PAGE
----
For kids and adolescents, internet-delivered cognitive behavioral therapy (ICBT) helped treat social anxiety disorder more successfully — and more cost-effectively — than internet-delivered supportive therapy (ISUPPORT), a Swedish, single-masked randomized trial found.
At baseline, youths ages 10 to 17 had a mean Clinician Severity Rating (CSR) score of 5.06 in the ICBT group and 4.94 in the ISUPPORT group. At 3-month follow-up, the groups had mean scores of 3.96 and 4.48, respectively (between-group effect size d=0.67, 95% CI 0.21-1.12), reported Martina Nordh, PhD, of the Karolinska Institutet in Stockholm, and colleagues in JAMA Psychiatry.
In addition, nearly all secondary outcome measures had significant between-group effect sizes that favored ICBT at the 3-month mark. Effect sizes for most secondary measures were in the moderate range, including child-reported symptoms of social anxiety disorder (d=0.64, 95% CI 0.27-1.01), parent-reported symptoms of social anxiety disorder (d=0.83, 95% CI 0.43-1.22), child-reported depressive symptoms (d=0.47, 95% CI 0.07-0.88), and parent-reported depressive symptoms (d=0.78, 95% CI 0.38-1.17).
When analyzing the cost-effectiveness of each treatment, Nordh and team found there was savings associated with ICBT compared with ISUPPORT in two main areas: lower medication costs (z=2.38, P=0.02) and increased productivity in school (z=1.99, P=0.047). The “average societal cost” after 3 months of intervention was $2,768.80 for the ICBT group and $3,997.10 for the ISUPPORT intervention.
This iteration of ICBT involved asynchronous support from therapists, which “has the potential to both increase access to care and reduce costs,” Nordh wrote in an email to MedPage Today. With asynchronous therapy, families can log into the treatment program after work or school, she added, and therapists have the capacity to care for more patients.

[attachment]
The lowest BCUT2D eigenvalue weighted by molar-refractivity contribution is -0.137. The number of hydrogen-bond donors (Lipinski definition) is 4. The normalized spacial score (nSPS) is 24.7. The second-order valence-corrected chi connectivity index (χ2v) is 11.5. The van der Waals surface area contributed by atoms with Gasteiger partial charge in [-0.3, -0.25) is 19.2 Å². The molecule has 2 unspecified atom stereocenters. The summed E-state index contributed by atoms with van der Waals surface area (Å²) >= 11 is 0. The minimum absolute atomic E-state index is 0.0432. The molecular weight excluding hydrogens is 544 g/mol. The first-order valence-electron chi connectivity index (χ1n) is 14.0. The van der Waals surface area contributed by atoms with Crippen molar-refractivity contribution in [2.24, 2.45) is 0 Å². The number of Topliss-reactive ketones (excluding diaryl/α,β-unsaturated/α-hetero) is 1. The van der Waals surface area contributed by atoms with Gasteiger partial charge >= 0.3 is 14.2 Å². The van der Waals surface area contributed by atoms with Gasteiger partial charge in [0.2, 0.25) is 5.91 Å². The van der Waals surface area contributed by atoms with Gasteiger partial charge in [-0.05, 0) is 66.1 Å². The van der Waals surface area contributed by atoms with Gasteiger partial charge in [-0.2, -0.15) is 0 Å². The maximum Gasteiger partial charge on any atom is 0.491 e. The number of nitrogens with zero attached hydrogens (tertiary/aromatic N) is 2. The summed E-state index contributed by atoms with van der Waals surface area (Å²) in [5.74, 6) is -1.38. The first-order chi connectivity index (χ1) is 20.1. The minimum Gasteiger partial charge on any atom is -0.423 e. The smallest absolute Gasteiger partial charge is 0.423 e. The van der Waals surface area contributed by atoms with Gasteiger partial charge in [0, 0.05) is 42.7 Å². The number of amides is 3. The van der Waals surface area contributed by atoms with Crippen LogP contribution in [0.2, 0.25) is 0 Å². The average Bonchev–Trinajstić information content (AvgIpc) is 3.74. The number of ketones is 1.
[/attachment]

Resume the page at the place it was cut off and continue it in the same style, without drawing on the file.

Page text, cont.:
This is the first study to evaluate the use of ICBT for social anxiety disorder using an active comparator, “which is essential to distill the true effect of a behavioral intervention beyond the effects of practitioner attention and frequent monitoring and reporting of symptoms,” the researchers wrote.
John Torous, MD, MBI, director of digital psychiatry at Beth Israel Deaconess Medical Center in Boston, told MedPage Today that the study’s use of an active comparator marks a distinct shift towards fairer research methods in this field.
“A lot of studies in this space are not balanced, or they’re designed to favor one outcome over the other, but this is different,” Torous said.
The study included a total of 103 participants with social anxiety disorder (mean age 14, 77% girls), with 51 randomly assigned to 10 weeks of ICBT and 52 to ISUPPORT from September 2017 to October 2018. The final 3-month follow-up occurred in May 2019, less than a year before the COVID-19 pandemic gave rise to a sharp increase in teletherapy and telepsychiatry.
The authors noted two major limitations to their study: the fact that most participants were self-referred, and that many view the comparator ISUPPORT as less credible than ICBT.
Now that internet-delivered therapy — synchronous and asynchronous — has become such a crucial tool for people’s well-being, Torous emphasized that the success of this study still cannot be generalized to different types of therapies, nor to different types of mental health disorders. But the study’s methods and the decision to evaluate both efficacy of treatment and cost-effectiveness, he noted, “transcends any borders or cultures.”
“It’s a different population, it’s a different healthcare system,” Torous said. “We can get these answers and we should probably be demanding those answers locally.”